10 local Ghanaian foods that should satisfy your taste buds on the Year of Return

The food a group of people prepare and eat forms part of their culture.

10 local Ghanaian foods that should satisfy your taste buds on the Year of Return

Kenkey is one of the most consumed food in Ghana and it has quite a number of health benefits that have been nutritional for the consumers.

In Ghana, people put in a lot of effort to put together their meals.

Usually, Ghanaians use the ingredients which are prominent in tropical areas. Some of these include corn, beans, millet, plantains, and cassava.

The culinary skills of Ghanaians go beyond just feeding themselves. Their cooking reflects their different beliefs, traditions, and habits.

As such, experiencing and experimenting with local traditional foods provides an education of the culture, too.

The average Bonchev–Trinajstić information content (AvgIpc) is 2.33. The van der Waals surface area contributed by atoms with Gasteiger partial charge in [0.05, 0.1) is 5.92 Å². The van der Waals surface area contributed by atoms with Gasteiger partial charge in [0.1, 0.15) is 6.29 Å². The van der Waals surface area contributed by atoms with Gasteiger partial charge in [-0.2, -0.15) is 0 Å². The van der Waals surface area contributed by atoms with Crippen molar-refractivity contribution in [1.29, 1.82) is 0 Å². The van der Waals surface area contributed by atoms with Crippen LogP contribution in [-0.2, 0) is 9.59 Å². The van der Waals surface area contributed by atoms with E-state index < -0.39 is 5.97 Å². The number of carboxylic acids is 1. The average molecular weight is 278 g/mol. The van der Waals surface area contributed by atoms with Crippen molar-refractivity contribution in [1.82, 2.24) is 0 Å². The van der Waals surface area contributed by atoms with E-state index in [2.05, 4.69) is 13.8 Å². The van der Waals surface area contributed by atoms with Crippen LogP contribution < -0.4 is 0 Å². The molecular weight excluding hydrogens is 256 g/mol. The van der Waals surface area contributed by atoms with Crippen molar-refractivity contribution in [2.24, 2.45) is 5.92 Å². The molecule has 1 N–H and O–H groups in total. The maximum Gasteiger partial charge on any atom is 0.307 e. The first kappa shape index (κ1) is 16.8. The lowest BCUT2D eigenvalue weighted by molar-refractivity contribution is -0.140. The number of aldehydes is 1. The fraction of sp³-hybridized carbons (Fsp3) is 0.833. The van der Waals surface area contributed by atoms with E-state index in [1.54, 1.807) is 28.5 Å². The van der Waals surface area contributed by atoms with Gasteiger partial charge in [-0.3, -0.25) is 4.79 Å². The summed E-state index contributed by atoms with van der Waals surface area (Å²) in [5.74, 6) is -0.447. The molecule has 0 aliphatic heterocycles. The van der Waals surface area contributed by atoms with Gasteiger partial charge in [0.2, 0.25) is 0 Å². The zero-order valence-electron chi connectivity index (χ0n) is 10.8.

If you are visiting Ghana here are some traditional foods you should enjoy before leaving

One present feature in local Ghanaian food is the use of a variety of leafy vegetables and local herbs and spices. The highly nutritious Kontomire stew is made from boiled tender cocoyam leaves, salted fish and boiled eggs, and goes perfectly with boiled yams, plantains and avocado.

Nkontomire or Kontomire is the name given to Cocoyam leaves or taro in Ghana. Taro which is a source of vitamins A and C is also native to other countries in Africa such as Nigeria (biggest producers in the world), Kenya, Uganda and Tanzania. In Egypt, they are called kolkas and in Europe, it had been used since Roman times.

It, however, is as Ghanaian as Ghana’s Kenkey even though Nigeria and other countries have similar versions of this tasty stew.

Omo Tuo (or rice balls) is another traditional Ghanaian food that shows how the population often reinvents the myriad ways of eating rice.